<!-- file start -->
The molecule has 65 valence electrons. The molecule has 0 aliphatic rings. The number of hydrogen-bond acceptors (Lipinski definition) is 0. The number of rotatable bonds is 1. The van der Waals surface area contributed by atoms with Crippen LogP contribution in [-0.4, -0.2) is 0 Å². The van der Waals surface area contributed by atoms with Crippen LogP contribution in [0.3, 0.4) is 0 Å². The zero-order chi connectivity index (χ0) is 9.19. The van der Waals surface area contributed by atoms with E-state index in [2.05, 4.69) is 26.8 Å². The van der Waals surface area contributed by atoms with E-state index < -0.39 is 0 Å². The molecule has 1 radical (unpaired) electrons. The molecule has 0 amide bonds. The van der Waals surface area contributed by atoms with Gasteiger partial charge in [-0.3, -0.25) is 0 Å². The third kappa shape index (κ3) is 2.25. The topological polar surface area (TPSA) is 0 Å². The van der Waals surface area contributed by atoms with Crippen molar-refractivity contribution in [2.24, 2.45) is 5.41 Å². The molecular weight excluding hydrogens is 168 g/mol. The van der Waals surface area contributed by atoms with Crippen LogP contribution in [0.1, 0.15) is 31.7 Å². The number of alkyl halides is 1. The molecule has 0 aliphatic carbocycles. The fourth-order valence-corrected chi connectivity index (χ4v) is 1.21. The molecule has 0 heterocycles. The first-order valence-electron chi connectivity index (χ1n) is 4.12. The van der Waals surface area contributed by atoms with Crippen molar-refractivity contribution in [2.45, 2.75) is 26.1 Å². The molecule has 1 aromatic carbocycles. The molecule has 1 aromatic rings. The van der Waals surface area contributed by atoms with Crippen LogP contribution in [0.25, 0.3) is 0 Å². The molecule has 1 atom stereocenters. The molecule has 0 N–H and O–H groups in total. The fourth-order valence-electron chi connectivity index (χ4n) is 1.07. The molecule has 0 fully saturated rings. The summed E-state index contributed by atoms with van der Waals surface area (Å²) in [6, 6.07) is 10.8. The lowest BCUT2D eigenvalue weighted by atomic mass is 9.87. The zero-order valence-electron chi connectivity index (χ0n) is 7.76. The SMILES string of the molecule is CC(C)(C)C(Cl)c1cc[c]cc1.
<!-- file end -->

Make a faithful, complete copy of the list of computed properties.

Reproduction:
The molecule has 65 valence electrons. The molecule has 0 aliphatic rings. The number of hydrogen-bond acceptors (Lipinski definition) is 0. The number of rotatable bonds is 1. The van der Waals surface area contributed by atoms with Crippen LogP contribution in [-0.4, -0.2) is 0 Å². The van der Waals surface area contributed by atoms with Crippen LogP contribution in [0.3, 0.4) is 0 Å². The zero-order chi connectivity index (χ0) is 9.19. The van der Waals surface area contributed by atoms with E-state index in [2.05, 4.69) is 26.8 Å². The van der Waals surface area contributed by atoms with E-state index < -0.39 is 0 Å². The molecule has 1 radical (unpaired) electrons. The molecule has 0 amide bonds. The van der Waals surface area contributed by atoms with Gasteiger partial charge in [-0.3, -0.25) is 0 Å². The third kappa shape index (κ3) is 2.25. The topological polar surface area (TPSA) is 0 Å². The van der Waals surface area contributed by atoms with Crippen molar-refractivity contribution in [2.24, 2.45) is 5.41 Å². The molecular weight excluding hydrogens is 168 g/mol. The van der Waals surface area contributed by atoms with Crippen LogP contribution in [0.1, 0.15) is 31.7 Å². The number of alkyl halides is 1. The molecule has 0 aliphatic carbocycles. The fourth-order valence-corrected chi connectivity index (χ4v) is 1.21. The molecule has 0 heterocycles. The first-order valence-electron chi connectivity index (χ1n) is 4.12. The van der Waals surface area contributed by atoms with Crippen molar-refractivity contribution in [2.45, 2.75) is 26.1 Å². The molecule has 1 aromatic carbocycles. The molecule has 1 aromatic rings. The van der Waals surface area contributed by atoms with Crippen LogP contribution in [0.25, 0.3) is 0 Å². The molecule has 1 atom stereocenters. The molecule has 0 N–H and O–H groups in total. The fourth-order valence-electron chi connectivity index (χ4n) is 1.07. The molecule has 0 fully saturated rings. The summed E-state index contributed by atoms with van der Waals surface area (Å²) in [6, 6.07) is 10.8. The lowest BCUT2D eigenvalue weighted by atomic mass is 9.87. The zero-order valence-electron chi connectivity index (χ0n) is 7.76. The SMILES string of the molecule is CC(C)(C)C(Cl)c1cc[c]cc1.